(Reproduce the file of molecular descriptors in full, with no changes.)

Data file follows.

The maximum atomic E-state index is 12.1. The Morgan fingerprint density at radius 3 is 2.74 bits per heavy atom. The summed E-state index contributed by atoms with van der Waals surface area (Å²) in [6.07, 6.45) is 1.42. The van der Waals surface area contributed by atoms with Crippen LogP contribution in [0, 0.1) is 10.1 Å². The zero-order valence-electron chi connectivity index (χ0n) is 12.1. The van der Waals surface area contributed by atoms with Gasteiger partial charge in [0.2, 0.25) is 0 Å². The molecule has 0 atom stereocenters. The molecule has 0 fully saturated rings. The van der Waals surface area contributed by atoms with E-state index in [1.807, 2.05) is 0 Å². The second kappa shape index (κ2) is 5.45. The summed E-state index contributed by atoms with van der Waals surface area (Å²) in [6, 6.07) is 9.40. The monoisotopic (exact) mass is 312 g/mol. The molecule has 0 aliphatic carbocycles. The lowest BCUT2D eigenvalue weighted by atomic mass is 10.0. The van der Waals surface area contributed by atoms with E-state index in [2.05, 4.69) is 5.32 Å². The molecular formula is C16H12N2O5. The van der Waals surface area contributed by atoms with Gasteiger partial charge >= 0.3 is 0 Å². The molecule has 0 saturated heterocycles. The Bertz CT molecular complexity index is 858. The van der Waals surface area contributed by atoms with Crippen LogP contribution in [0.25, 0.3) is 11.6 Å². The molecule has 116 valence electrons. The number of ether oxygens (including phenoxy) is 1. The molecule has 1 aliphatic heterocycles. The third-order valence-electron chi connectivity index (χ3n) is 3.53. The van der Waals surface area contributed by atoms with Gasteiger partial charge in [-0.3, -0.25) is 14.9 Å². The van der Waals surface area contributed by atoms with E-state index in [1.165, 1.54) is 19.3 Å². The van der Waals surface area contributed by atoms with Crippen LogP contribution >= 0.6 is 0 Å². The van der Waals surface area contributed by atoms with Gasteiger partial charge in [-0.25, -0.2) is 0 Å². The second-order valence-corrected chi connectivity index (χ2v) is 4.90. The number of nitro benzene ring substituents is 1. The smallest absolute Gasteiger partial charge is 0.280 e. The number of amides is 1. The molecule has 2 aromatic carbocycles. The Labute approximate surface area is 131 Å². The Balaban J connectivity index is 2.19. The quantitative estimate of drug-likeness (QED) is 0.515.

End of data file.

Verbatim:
The maximum atomic E-state index is 12.1. The Morgan fingerprint density at radius 3 is 2.74 bits per heavy atom. The summed E-state index contributed by atoms with van der Waals surface area (Å²) in [6.07, 6.45) is 1.42. The van der Waals surface area contributed by atoms with Crippen LogP contribution in [0, 0.1) is 10.1 Å². The zero-order valence-electron chi connectivity index (χ0n) is 12.1. The van der Waals surface area contributed by atoms with Gasteiger partial charge in [0.2, 0.25) is 0 Å². The molecule has 0 atom stereocenters. The molecule has 0 fully saturated rings. The van der Waals surface area contributed by atoms with E-state index in [1.807, 2.05) is 0 Å². The second kappa shape index (κ2) is 5.45. The summed E-state index contributed by atoms with van der Waals surface area (Å²) in [6, 6.07) is 9.40. The monoisotopic (exact) mass is 312 g/mol. The molecule has 0 aliphatic carbocycles. The lowest BCUT2D eigenvalue weighted by atomic mass is 10.0. The van der Waals surface area contributed by atoms with E-state index in [2.05, 4.69) is 5.32 Å². The molecular formula is C16H12N2O5. The van der Waals surface area contributed by atoms with Gasteiger partial charge >= 0.3 is 0 Å². The molecule has 0 saturated heterocycles. The Bertz CT molecular complexity index is 858. The van der Waals surface area contributed by atoms with Crippen LogP contribution in [0.25, 0.3) is 11.6 Å². The molecule has 116 valence electrons. The number of ether oxygens (including phenoxy) is 1. The molecule has 1 aliphatic heterocycles. The third-order valence-electron chi connectivity index (χ3n) is 3.53. The van der Waals surface area contributed by atoms with Gasteiger partial charge in [-0.3, -0.25) is 14.9 Å². The van der Waals surface area contributed by atoms with E-state index in [1.165, 1.54) is 19.3 Å². The van der Waals surface area contributed by atoms with Crippen LogP contribution >= 0.6 is 0 Å². The van der Waals surface area contributed by atoms with Gasteiger partial charge in [-0.25, -0.2) is 0 Å². The second-order valence-corrected chi connectivity index (χ2v) is 4.90. The number of nitro benzene ring substituents is 1. The smallest absolute Gasteiger partial charge is 0.280 e. The number of amides is 1. The molecule has 2 aromatic carbocycles. The Labute approximate surface area is 131 Å². The Balaban J connectivity index is 2.19. The quantitative estimate of drug-likeness (QED) is 0.515.